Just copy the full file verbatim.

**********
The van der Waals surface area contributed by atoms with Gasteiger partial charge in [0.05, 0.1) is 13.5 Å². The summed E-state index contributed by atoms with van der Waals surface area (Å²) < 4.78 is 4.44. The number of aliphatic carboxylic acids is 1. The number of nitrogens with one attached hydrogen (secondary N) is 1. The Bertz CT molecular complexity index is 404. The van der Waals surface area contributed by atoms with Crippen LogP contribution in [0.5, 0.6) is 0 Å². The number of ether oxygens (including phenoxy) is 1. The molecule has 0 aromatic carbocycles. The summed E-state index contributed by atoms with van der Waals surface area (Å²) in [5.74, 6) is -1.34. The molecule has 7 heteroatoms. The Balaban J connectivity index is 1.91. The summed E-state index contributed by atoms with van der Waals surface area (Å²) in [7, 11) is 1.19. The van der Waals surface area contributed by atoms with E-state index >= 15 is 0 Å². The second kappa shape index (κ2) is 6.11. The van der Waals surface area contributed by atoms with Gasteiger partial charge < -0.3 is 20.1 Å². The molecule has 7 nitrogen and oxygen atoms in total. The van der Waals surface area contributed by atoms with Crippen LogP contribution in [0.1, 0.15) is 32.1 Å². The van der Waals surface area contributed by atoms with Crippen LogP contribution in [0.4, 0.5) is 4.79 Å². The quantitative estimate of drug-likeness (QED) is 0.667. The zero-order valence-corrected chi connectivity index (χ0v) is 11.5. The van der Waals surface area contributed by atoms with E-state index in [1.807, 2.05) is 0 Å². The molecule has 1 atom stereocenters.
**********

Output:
The van der Waals surface area contributed by atoms with Gasteiger partial charge in [0.05, 0.1) is 13.5 Å². The summed E-state index contributed by atoms with van der Waals surface area (Å²) < 4.78 is 4.44. The number of aliphatic carboxylic acids is 1. The number of nitrogens with one attached hydrogen (secondary N) is 1. The Bertz CT molecular complexity index is 404. The van der Waals surface area contributed by atoms with Crippen LogP contribution in [0.5, 0.6) is 0 Å². The number of ether oxygens (including phenoxy) is 1. The molecule has 0 aromatic carbocycles. The summed E-state index contributed by atoms with van der Waals surface area (Å²) in [5.74, 6) is -1.34. The molecule has 7 heteroatoms. The Balaban J connectivity index is 1.91. The summed E-state index contributed by atoms with van der Waals surface area (Å²) in [7, 11) is 1.19. The van der Waals surface area contributed by atoms with E-state index >= 15 is 0 Å². The second kappa shape index (κ2) is 6.11. The van der Waals surface area contributed by atoms with Gasteiger partial charge < -0.3 is 20.1 Å². The molecule has 7 nitrogen and oxygen atoms in total. The van der Waals surface area contributed by atoms with Crippen LogP contribution in [0.1, 0.15) is 32.1 Å². The van der Waals surface area contributed by atoms with Crippen LogP contribution in [0.4, 0.5) is 4.79 Å². The quantitative estimate of drug-likeness (QED) is 0.667. The zero-order valence-corrected chi connectivity index (χ0v) is 11.5. The van der Waals surface area contributed by atoms with E-state index in [1.807, 2.05) is 0 Å². The molecule has 1 atom stereocenters.